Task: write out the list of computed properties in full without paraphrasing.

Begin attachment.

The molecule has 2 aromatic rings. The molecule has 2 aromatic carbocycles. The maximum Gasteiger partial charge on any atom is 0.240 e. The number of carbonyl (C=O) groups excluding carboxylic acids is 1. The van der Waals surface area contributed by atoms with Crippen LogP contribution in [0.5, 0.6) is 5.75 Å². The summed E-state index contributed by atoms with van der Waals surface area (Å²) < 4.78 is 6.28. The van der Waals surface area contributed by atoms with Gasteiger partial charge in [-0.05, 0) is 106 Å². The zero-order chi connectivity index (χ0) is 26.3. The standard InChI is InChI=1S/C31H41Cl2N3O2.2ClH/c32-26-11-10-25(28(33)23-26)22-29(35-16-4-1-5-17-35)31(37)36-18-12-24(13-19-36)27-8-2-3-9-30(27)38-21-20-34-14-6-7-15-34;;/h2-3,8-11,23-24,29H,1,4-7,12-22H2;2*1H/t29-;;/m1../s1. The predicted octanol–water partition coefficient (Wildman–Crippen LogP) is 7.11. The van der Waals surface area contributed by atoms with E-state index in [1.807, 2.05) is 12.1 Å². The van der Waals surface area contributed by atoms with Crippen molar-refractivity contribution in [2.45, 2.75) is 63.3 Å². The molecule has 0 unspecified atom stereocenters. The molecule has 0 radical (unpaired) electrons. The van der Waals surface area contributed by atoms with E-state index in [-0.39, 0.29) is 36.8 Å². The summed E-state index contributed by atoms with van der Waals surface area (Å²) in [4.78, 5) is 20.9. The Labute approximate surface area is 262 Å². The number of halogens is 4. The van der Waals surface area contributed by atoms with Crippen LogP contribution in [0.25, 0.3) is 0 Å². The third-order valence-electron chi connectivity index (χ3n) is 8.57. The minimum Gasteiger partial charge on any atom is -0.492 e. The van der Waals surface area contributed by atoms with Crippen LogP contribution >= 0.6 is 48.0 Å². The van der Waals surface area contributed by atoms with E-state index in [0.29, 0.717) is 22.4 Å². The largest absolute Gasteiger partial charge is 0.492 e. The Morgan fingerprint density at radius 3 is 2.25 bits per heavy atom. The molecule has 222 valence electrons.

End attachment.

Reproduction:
The molecule has 2 aromatic rings. The molecule has 2 aromatic carbocycles. The maximum Gasteiger partial charge on any atom is 0.240 e. The number of carbonyl (C=O) groups excluding carboxylic acids is 1. The van der Waals surface area contributed by atoms with Crippen LogP contribution in [0.5, 0.6) is 5.75 Å². The summed E-state index contributed by atoms with van der Waals surface area (Å²) < 4.78 is 6.28. The van der Waals surface area contributed by atoms with Gasteiger partial charge in [-0.05, 0) is 106 Å². The zero-order chi connectivity index (χ0) is 26.3. The standard InChI is InChI=1S/C31H41Cl2N3O2.2ClH/c32-26-11-10-25(28(33)23-26)22-29(35-16-4-1-5-17-35)31(37)36-18-12-24(13-19-36)27-8-2-3-9-30(27)38-21-20-34-14-6-7-15-34;;/h2-3,8-11,23-24,29H,1,4-7,12-22H2;2*1H/t29-;;/m1../s1. The predicted octanol–water partition coefficient (Wildman–Crippen LogP) is 7.11. The van der Waals surface area contributed by atoms with E-state index in [1.807, 2.05) is 12.1 Å². The van der Waals surface area contributed by atoms with Crippen molar-refractivity contribution in [2.45, 2.75) is 63.3 Å². The molecule has 0 unspecified atom stereocenters. The molecule has 0 radical (unpaired) electrons. The van der Waals surface area contributed by atoms with E-state index in [-0.39, 0.29) is 36.8 Å². The summed E-state index contributed by atoms with van der Waals surface area (Å²) in [4.78, 5) is 20.9. The Labute approximate surface area is 262 Å². The number of halogens is 4. The van der Waals surface area contributed by atoms with Crippen LogP contribution in [0.25, 0.3) is 0 Å². The third-order valence-electron chi connectivity index (χ3n) is 8.57. The minimum Gasteiger partial charge on any atom is -0.492 e. The van der Waals surface area contributed by atoms with Crippen LogP contribution >= 0.6 is 48.0 Å². The van der Waals surface area contributed by atoms with E-state index in [0.29, 0.717) is 22.4 Å². The largest absolute Gasteiger partial charge is 0.492 e. The Morgan fingerprint density at radius 3 is 2.25 bits per heavy atom. The molecule has 222 valence electrons.